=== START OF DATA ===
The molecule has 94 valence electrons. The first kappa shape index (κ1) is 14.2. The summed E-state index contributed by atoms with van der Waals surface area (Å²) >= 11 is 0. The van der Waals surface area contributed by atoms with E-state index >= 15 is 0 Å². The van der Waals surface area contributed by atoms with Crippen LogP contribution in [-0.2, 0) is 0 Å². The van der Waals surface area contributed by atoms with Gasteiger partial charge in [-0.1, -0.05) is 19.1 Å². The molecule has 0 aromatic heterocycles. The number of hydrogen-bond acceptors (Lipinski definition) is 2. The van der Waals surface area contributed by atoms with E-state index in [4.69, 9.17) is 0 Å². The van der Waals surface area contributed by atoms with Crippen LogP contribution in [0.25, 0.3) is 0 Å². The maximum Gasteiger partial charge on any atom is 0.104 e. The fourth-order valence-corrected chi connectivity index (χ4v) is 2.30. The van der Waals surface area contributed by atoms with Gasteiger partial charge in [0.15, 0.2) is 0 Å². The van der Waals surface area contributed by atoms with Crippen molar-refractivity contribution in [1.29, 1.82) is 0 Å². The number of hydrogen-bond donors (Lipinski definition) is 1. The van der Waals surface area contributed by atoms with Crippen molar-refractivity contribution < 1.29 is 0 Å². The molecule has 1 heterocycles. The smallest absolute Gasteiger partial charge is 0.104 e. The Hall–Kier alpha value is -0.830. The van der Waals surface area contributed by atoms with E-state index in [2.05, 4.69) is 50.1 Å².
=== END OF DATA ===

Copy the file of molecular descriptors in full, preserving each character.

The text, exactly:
The molecule has 94 valence electrons. The first kappa shape index (κ1) is 14.2. The summed E-state index contributed by atoms with van der Waals surface area (Å²) >= 11 is 0. The van der Waals surface area contributed by atoms with E-state index >= 15 is 0 Å². The van der Waals surface area contributed by atoms with Crippen LogP contribution in [-0.2, 0) is 0 Å². The van der Waals surface area contributed by atoms with Gasteiger partial charge in [-0.1, -0.05) is 19.1 Å². The molecule has 0 aromatic heterocycles. The number of hydrogen-bond acceptors (Lipinski definition) is 2. The van der Waals surface area contributed by atoms with E-state index in [4.69, 9.17) is 0 Å². The van der Waals surface area contributed by atoms with Crippen LogP contribution in [0.25, 0.3) is 0 Å². The maximum Gasteiger partial charge on any atom is 0.104 e. The fourth-order valence-corrected chi connectivity index (χ4v) is 2.30. The van der Waals surface area contributed by atoms with Gasteiger partial charge in [0.15, 0.2) is 0 Å². The van der Waals surface area contributed by atoms with Crippen molar-refractivity contribution in [1.29, 1.82) is 0 Å². The number of hydrogen-bond donors (Lipinski definition) is 1. The van der Waals surface area contributed by atoms with Crippen molar-refractivity contribution < 1.29 is 0 Å². The molecule has 1 heterocycles. The smallest absolute Gasteiger partial charge is 0.104 e. The Hall–Kier alpha value is -0.830. The van der Waals surface area contributed by atoms with E-state index in [2.05, 4.69) is 50.1 Å².